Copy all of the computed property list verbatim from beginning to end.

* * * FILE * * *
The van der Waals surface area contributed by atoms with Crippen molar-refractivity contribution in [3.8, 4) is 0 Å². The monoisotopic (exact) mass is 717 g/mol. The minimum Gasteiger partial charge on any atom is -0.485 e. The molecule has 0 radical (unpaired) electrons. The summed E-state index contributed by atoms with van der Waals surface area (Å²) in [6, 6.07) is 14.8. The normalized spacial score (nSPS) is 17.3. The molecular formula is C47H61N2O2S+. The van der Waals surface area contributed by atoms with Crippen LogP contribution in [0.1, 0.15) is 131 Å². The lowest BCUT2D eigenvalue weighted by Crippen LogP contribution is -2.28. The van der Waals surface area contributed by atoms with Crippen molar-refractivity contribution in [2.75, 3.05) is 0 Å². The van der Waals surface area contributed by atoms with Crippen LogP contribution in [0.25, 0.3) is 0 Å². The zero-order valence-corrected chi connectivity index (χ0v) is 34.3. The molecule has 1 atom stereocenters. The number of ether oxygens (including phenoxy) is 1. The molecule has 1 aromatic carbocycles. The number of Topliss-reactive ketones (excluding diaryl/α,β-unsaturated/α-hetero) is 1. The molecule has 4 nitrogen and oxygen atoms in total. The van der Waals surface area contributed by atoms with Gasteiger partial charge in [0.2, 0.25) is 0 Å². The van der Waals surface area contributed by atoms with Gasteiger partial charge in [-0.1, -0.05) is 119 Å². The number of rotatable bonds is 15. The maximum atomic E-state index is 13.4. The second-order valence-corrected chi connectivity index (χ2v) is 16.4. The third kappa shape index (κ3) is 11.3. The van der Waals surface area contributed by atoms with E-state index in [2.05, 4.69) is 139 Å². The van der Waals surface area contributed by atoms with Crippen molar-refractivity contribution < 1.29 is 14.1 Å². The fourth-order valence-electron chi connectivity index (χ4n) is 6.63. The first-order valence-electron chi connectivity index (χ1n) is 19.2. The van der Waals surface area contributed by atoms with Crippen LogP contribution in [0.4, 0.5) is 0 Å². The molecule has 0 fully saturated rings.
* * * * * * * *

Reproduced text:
The van der Waals surface area contributed by atoms with Crippen molar-refractivity contribution in [3.8, 4) is 0 Å². The monoisotopic (exact) mass is 717 g/mol. The minimum Gasteiger partial charge on any atom is -0.485 e. The molecule has 0 radical (unpaired) electrons. The summed E-state index contributed by atoms with van der Waals surface area (Å²) in [6, 6.07) is 14.8. The normalized spacial score (nSPS) is 17.3. The molecular formula is C47H61N2O2S+. The van der Waals surface area contributed by atoms with Crippen LogP contribution in [0.1, 0.15) is 131 Å². The lowest BCUT2D eigenvalue weighted by Crippen LogP contribution is -2.28. The van der Waals surface area contributed by atoms with Crippen molar-refractivity contribution in [2.75, 3.05) is 0 Å². The van der Waals surface area contributed by atoms with Crippen LogP contribution in [0.25, 0.3) is 0 Å². The zero-order valence-corrected chi connectivity index (χ0v) is 34.3. The molecule has 1 atom stereocenters. The number of ether oxygens (including phenoxy) is 1. The molecule has 1 aromatic carbocycles. The number of Topliss-reactive ketones (excluding diaryl/α,β-unsaturated/α-hetero) is 1. The molecule has 4 nitrogen and oxygen atoms in total. The van der Waals surface area contributed by atoms with Gasteiger partial charge in [0.2, 0.25) is 0 Å². The van der Waals surface area contributed by atoms with Gasteiger partial charge in [-0.1, -0.05) is 119 Å². The number of rotatable bonds is 15. The maximum atomic E-state index is 13.4. The second-order valence-corrected chi connectivity index (χ2v) is 16.4. The third kappa shape index (κ3) is 11.3. The van der Waals surface area contributed by atoms with E-state index in [2.05, 4.69) is 139 Å². The van der Waals surface area contributed by atoms with Crippen molar-refractivity contribution < 1.29 is 14.1 Å². The fourth-order valence-electron chi connectivity index (χ4n) is 6.63. The first-order valence-electron chi connectivity index (χ1n) is 19.2. The van der Waals surface area contributed by atoms with Crippen LogP contribution in [0.4, 0.5) is 0 Å². The molecule has 0 fully saturated rings.